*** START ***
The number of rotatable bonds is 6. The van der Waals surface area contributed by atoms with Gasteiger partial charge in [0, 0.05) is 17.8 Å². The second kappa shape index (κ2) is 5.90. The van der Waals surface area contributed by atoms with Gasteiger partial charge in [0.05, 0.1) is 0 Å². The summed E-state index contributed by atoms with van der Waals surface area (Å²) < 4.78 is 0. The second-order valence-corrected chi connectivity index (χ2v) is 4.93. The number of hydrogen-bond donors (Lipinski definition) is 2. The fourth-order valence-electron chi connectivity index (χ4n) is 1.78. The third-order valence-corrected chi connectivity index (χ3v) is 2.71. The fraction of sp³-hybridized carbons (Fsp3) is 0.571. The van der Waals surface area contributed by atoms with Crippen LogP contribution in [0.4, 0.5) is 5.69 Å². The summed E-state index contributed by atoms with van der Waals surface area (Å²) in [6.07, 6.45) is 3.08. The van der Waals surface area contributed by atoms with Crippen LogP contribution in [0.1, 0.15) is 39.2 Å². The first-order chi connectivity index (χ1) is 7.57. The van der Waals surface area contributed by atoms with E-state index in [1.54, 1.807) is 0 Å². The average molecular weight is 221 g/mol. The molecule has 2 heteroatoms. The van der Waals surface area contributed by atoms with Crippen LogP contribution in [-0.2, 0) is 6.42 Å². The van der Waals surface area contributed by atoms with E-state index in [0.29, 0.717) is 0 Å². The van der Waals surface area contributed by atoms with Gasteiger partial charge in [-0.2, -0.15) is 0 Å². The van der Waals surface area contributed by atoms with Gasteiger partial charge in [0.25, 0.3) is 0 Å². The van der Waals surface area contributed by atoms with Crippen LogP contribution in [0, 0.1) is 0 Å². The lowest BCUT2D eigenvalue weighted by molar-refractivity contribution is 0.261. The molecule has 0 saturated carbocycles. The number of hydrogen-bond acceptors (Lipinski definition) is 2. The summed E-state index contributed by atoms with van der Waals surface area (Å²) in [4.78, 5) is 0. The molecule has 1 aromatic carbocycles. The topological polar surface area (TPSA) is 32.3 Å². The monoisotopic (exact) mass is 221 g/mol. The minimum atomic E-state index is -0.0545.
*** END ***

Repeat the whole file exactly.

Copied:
The number of rotatable bonds is 6. The van der Waals surface area contributed by atoms with Gasteiger partial charge in [0, 0.05) is 17.8 Å². The second kappa shape index (κ2) is 5.90. The van der Waals surface area contributed by atoms with Gasteiger partial charge in [0.05, 0.1) is 0 Å². The summed E-state index contributed by atoms with van der Waals surface area (Å²) < 4.78 is 0. The second-order valence-corrected chi connectivity index (χ2v) is 4.93. The number of hydrogen-bond donors (Lipinski definition) is 2. The fourth-order valence-electron chi connectivity index (χ4n) is 1.78. The third-order valence-corrected chi connectivity index (χ3v) is 2.71. The fraction of sp³-hybridized carbons (Fsp3) is 0.571. The van der Waals surface area contributed by atoms with Crippen LogP contribution in [0.4, 0.5) is 5.69 Å². The summed E-state index contributed by atoms with van der Waals surface area (Å²) in [6.07, 6.45) is 3.08. The van der Waals surface area contributed by atoms with Crippen LogP contribution in [0.1, 0.15) is 39.2 Å². The first-order chi connectivity index (χ1) is 7.57. The van der Waals surface area contributed by atoms with E-state index in [1.54, 1.807) is 0 Å². The average molecular weight is 221 g/mol. The molecule has 2 heteroatoms. The van der Waals surface area contributed by atoms with Crippen LogP contribution in [-0.2, 0) is 6.42 Å². The van der Waals surface area contributed by atoms with E-state index in [0.29, 0.717) is 0 Å². The van der Waals surface area contributed by atoms with Gasteiger partial charge in [-0.2, -0.15) is 0 Å². The van der Waals surface area contributed by atoms with Gasteiger partial charge in [0.25, 0.3) is 0 Å². The van der Waals surface area contributed by atoms with Crippen LogP contribution in [0, 0.1) is 0 Å². The lowest BCUT2D eigenvalue weighted by molar-refractivity contribution is 0.261. The molecule has 0 saturated carbocycles. The number of hydrogen-bond acceptors (Lipinski definition) is 2. The summed E-state index contributed by atoms with van der Waals surface area (Å²) in [4.78, 5) is 0. The molecule has 1 aromatic carbocycles. The topological polar surface area (TPSA) is 32.3 Å². The monoisotopic (exact) mass is 221 g/mol. The minimum atomic E-state index is -0.0545.